I solved Mini Linter, but I'm not happy with it

After what seems like an eternity (but was probably only a few hours :laughing: ), I’ve completed the Mini Linter project. I’m fairly happy with what I learned, but I feel like there are some things that could have been better.

In particular, Step 4, the oft-mentioned Overused Words step, gave me a lot of trouble, I think in part because I wanted to solve this in a better way than the suggestions. Manually looping through each word just seems so … manual! I ended up using some code I found and co-opted to make it my own, and it logs the overused words when I call it in a console.log() by itself—but when I concatenate or use a string literal, it gives me the code [object Object] instead.

I want to understand what’s happening here. Do you see why I’m not getting the expected result?

const overusedWordsCount = {};
overusedWords.forEach(word => { 
  overusedWordsCount[word] = storyWords.filter(i => i == word).length; 

console.log(`Overused words: ${overusedWordsCount}`); // Overused words: [object Object]
console.log(overusedWordsCount); // { really: 2, very: 5, basically: 1 }

Thanks so much for any input you can offer!

Hello :slight_smile:

I understand your concern and I will be happy to explain why your code resulted in this outcome but I want to warn you that this might be a bit more complex than what you are currently learning.

const overusedWordsCount = {};

In this line, you defined a new const overusedWordsCount and initialized it as an empty object.

In the next lines, you changed the value of this object by adding to it new properties and specifying values of these properties. All correct.

console.log(`Overused words: ${overusedWordsCount}`);

And this is where it gets a little more complicating. You used template literal to interpolate the value of the overusedWordsCount object as a string into another string.

The problem is that objects can represent anything you want. It might be a person, it might be current weather, etc. So JavaScript does not always know how to cast any object to a string. Hold that thought.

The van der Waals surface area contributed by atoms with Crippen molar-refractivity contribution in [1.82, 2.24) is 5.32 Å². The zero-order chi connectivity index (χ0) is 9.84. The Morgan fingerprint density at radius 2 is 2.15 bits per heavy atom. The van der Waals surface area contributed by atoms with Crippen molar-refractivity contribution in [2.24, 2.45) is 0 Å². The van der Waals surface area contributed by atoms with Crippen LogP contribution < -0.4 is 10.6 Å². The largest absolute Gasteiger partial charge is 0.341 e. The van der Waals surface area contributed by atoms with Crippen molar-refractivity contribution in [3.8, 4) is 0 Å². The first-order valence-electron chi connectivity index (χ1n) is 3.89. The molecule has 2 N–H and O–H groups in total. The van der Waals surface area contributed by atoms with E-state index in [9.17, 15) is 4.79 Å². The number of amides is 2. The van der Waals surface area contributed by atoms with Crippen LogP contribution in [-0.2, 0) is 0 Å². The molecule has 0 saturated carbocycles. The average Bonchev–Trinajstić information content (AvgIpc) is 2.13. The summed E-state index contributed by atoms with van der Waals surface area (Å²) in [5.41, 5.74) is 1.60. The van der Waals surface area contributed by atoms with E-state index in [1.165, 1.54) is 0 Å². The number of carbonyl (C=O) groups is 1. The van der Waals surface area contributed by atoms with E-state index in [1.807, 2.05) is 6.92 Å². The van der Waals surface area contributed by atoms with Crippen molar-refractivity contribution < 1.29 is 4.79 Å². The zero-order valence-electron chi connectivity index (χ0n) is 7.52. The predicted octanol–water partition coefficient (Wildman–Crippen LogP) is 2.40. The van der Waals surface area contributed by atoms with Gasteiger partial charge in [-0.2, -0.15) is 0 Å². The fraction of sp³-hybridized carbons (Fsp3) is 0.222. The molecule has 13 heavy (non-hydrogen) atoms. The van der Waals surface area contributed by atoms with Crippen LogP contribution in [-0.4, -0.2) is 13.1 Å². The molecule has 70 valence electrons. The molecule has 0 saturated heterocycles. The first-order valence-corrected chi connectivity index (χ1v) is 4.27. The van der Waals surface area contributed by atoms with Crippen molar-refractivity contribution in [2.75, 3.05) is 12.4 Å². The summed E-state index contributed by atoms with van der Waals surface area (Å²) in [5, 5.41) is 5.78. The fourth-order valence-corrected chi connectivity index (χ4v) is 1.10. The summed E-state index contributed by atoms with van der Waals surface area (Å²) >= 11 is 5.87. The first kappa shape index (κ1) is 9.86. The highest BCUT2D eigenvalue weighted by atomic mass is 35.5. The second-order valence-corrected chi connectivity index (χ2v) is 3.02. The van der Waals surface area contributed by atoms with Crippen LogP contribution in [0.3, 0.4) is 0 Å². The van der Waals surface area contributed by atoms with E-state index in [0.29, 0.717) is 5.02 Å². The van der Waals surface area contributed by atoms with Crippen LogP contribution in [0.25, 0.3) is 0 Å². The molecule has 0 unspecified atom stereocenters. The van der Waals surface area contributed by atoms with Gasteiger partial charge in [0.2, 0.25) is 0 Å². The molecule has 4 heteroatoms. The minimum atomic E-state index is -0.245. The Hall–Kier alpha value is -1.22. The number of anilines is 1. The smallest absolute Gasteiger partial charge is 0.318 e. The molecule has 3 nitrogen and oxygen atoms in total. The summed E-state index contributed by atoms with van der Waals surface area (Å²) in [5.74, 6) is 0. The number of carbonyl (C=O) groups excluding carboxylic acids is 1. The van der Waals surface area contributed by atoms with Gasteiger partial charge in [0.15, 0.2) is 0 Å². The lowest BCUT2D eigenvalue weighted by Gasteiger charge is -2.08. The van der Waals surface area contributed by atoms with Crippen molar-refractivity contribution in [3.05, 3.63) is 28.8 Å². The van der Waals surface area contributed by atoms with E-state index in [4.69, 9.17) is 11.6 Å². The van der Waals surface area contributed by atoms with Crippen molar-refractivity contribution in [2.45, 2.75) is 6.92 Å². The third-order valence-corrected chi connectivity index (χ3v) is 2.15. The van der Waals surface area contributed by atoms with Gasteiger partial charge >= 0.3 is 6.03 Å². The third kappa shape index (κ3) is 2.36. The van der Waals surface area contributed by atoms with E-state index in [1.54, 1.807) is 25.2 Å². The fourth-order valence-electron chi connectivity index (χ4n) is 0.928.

In this line, it’s clear what you want to achieve. You want to print out the value of the overusedWordsCount. Nothing more, nothing less. It’s clear for us and it’s clear for the computer.

Now take a look at this code:

console.log("a" + "b" + "c"); // results in abc being printed out to the console
console.log({letter: 'a'} + 'b' + 'c'); // results in [object Object]bc beign printed out to the console

Again, the computer does not know what we mean when we try to use object {letter: 'a'} as a string. We might expect a, or maybe we expect letter: a, who knows?

So the computer does not guess, it simply provides the only value that it is sure of - type. So if you don’t specify how JavaScript should cast your object to a string - the casting will result in [object Object],

How to fix this? By providing instructions on how to represent the object as a text value using .toString() method. Currently, you are working with a single object, so this might not make a lot of sense. But later you will be using classes to define templates for objects (every person has a first name and last name). For example:

function Person(firstName, lastName, age) {
   this.firstName = firstName;
   this.lastName = lastName;
   this.age = age;

let me = new Person("Maciej", "Wiercioch", 27);

console.log(`Hello, I am ${me}`); // results in "Hello, I am [object Object]"

// method that will be used to provide instructions how to cast object to text value
Person.prototype.toString = function() {
    return `${this.firstName} ${this.lastName}`;

console.log(`Hello, I am ${me}`); // results in "Hello, I am Maciej Wiercioch"

So you might do something like this:

const overusedWordsCount = {};
overusedWords.forEach(word => {